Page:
• Diverse Administrators
Hood College actively seeks to recruit diverse candidates at all levels of the administration.  Currently, four of the College’s seven senior level administrators are women.  The College uses a search firm to recruit candidates at the senior level, and these firms are informed of the College’s commitment to diversity beyond what is traditionally included in job announcements.  Recruitment notices for senior level and management positions are placed in traditional higher education publications such as the Chronicle of Higher Education, Diverse, and Hispanic Outlook, as well as other publications, websites, and job placement boards that are targeted to reach specific minority populations.  The College’s commitment to diversity is also reflected in the makeup of the Board of Trustees, and through the efforts of the Trustee and Governance Committee, the Board is committed to recruiting diverse leadership.

St. John’s College has many efforts in place to recruit diverse administrators and to create a campus community that is a welcoming place for people of all racial and ethnic backgrounds.  A majority of the administrative positions on campus are held by women.   There are mentoring and leadership development programs in place to encourage and support the career progression of culturally diverse administrators.  As a small campus community, this work is facilitated through person-to-person interaction and individual care and attention for staff development.

At Washington College, racial and gender diversity is reflected in the composition of both the executive leadership team and the Board of Visitors and Governors.  The College supports the professional development of its leadership team through regular participation in professional conferences.  In recent years, the College has supported three of its minority members to attend the Harvard Institute for Educational Management, an intensive, total-immersion experience that provides a rare opportunity to assess one’s leadership skills, renew one’s commitment to higher education, and develop tangible strategies for long-term professional and institutional success.   

Maryland Institute College of Art uses search firms to include diverse candidates in the pools they present and ensures that selection panels represent a diverse population.  In support of the faculty and administrators of color, the Assistant Dean for Diversity hosts a monthly off-campus faculty and administrators of color dinner to provide resources, conversations, and support.  Twice a year, this group meets with the President, Provost, and other allies to discuss campus interests and issues that are most germane to faculty and administrators of color.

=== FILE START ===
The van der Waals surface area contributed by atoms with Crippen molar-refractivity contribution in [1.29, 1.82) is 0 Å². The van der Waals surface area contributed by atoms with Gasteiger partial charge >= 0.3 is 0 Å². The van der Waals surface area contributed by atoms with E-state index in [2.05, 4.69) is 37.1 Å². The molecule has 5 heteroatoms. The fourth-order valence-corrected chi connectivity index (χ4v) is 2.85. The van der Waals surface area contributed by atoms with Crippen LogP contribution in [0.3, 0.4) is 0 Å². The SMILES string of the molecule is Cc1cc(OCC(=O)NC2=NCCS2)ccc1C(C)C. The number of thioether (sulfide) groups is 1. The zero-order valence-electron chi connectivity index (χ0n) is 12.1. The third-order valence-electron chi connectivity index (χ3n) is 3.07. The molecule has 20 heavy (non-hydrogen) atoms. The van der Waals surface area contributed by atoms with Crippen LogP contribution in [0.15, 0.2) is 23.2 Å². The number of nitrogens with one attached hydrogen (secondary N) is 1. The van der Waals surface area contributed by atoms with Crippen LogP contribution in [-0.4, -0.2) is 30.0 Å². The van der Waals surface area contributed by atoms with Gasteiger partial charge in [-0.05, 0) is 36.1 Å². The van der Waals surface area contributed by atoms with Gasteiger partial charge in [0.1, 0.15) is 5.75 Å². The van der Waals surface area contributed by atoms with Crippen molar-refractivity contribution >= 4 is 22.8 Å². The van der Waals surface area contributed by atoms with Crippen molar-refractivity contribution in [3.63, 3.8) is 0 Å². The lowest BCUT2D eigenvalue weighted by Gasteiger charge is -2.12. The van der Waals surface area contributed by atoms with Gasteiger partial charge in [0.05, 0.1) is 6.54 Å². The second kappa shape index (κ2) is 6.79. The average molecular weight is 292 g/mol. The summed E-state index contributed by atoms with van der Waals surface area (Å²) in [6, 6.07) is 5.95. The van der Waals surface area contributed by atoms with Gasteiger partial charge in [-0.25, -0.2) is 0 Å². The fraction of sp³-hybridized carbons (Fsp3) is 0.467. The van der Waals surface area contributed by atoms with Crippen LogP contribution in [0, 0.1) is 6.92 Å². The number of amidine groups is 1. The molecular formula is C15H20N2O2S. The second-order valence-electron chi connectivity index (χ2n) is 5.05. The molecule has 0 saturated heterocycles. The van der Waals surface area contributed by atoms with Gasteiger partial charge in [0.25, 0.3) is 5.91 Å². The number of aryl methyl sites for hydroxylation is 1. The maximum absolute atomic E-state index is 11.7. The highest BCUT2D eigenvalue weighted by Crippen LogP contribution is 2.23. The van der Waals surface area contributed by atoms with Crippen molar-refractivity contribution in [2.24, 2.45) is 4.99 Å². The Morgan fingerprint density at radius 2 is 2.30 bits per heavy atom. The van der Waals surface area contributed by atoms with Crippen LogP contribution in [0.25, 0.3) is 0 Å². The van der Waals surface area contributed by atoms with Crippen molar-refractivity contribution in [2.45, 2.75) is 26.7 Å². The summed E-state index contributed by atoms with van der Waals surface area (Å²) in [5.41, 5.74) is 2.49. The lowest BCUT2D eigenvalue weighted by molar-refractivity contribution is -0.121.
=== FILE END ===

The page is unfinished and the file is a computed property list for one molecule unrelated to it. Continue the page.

Washington Adventist University’s leadership clearly reflects the faces of diversity on campus.  The University currently has a very diverse student population, and promotes this trend by ensuring that its faculty, staff, and administrators reflect this diversity. Programs in place to support culturally diverse administrators include mentoring and leadership development programs to encourage, promote, and retain persons of color in leadership positions.  WAU’s mentoring and leadership programs are offered for and are equally accessible by persons of all races and ethnicities. The institution received a significant grant in 2009 to provide master’s preparation programs to low income and minority populations.

Johns Hopkins University’s Krieger School of Arts and Sciences reports that 48 percent of full-time staff is from underrepresented minority groups.  In addition, the School has dedicated resources to advertise in places that attract diverse candidates for director-level positions and above, in order to ensure that they are receiving applicants from underrepresented groups.  The Paul H. Nitze School of Advanced International Studies (SAIS) administrative staff is particularly diverse, and approximately half of its director-level officers are people of color.  In addition, half of its assistant and associate dean staff in Washington, D.C., is female.  The Bloomberg School of Public Health has made it a goal to increase the number of women who chair academic departments, and has recently recruited a number of academic administrators who are women.  The School of Education has strong female representation in its leadership positions, 25 percent of whom are minority.  In addition, 36 percent of the School’s academic program leads and center director positions are held by women.